Given all of this, it isn't surprising that the Haitian authorities have charged them with kidnapping.

But it seems to me we should be able to charge them with moral failings that would condemn their souls. The most chilling thing to me is that this group KNEW the villagers from whom they took most of the children. They KNEW these parents were giving them the children because the parents were homeless, living in tents, with no money and little food. How can these 10 able-bodied Baptists NOT say, "Let's rebuild these homes so families can stay together?" How can they NOT take the money they intended for this ill-fated adoption scheme and buy food so the families could stay together?

It isn't criminal to fail to act, unless one has a legal duty to act. No one is legally obligated to provide relief to these Haitian families. But in these circumstances, it certainly is a sin. And you'd think these missionaries would care about that. If only they hadn't be so blinded by their image of themselves as "child savers" instead of "family savers."

8 comments:

Anonymous said...

I mentioned this story in my book review of Three Cups of Tea (http://www.fountaineonline.com/FountaineOnline/My_Bookshelf/Entries/2010/2/3_Three_Cups_of_Tea__One_Man’s_Mission_to_Promote_Peace_._._._One_School_at_a_Time.html) and compared the guy in this book with these Americans. Greg Mortenson (the guy in Three Cups of Tea) helped communities provide educational opportunities to their own children in their own communities, whereas the American's charged with kidnapping the Haitian children seemed to think that to help the children of Haiti, they had to take possession of them and remove them. What about helping the community rebuild so that the Haitian people could take care of their own children!?!?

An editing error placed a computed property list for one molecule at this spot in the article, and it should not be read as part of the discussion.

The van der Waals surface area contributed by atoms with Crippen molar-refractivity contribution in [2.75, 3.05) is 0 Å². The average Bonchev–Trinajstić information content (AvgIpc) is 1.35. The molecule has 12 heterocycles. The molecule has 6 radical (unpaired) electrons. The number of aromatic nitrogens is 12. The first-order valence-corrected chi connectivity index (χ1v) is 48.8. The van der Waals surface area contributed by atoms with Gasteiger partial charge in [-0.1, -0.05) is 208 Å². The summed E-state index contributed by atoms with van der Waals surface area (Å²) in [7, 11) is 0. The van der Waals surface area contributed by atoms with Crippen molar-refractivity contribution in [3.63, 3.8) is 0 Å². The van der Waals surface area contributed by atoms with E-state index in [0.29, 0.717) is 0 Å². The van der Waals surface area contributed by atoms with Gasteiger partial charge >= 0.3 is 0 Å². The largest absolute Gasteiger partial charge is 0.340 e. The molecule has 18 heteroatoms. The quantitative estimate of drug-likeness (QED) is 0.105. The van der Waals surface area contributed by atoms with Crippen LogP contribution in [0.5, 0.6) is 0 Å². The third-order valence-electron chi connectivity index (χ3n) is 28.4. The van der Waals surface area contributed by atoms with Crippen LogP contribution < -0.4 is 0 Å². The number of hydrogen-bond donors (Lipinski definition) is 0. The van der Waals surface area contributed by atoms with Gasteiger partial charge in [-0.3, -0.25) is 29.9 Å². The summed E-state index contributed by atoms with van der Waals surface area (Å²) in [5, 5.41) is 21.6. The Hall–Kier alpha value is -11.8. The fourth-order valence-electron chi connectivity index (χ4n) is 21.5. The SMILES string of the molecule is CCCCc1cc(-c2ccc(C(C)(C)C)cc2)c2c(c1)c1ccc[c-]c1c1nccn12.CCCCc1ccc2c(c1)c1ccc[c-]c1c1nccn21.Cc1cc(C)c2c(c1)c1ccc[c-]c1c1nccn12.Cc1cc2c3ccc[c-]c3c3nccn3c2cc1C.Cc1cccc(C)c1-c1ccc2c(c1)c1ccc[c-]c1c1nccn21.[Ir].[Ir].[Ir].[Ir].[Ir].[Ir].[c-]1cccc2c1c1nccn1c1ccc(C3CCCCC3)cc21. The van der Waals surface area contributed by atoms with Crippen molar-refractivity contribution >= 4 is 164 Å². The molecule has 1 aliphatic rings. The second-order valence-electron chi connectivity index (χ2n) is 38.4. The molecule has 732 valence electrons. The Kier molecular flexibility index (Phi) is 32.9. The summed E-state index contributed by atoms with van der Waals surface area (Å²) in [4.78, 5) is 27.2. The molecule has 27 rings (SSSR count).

BTW, I love the photo!

clf

J said...

I think their biggest crime was arrogance. They assumed that because Haiti is poor and and traumatized, their laws are somehow porous or optional. They assumed that the life they planned for these children was better than the lives they were given. They assumed that the weight their Christian mission was superior to the laws of Haiti and the ultimate welfare of these children & their families. They even look smug in the photos I keep seeing. These people make me sick, and I think they deserve some time in a Haitian prison.

Wendy said...

Well said all.

Bukimom said...

Yes, I totally agree that what these people did was wrong, and especially their leader needs to be punished for it. But let's remember, too, that all of us who read this blog are more educated than the average person on adoption issues.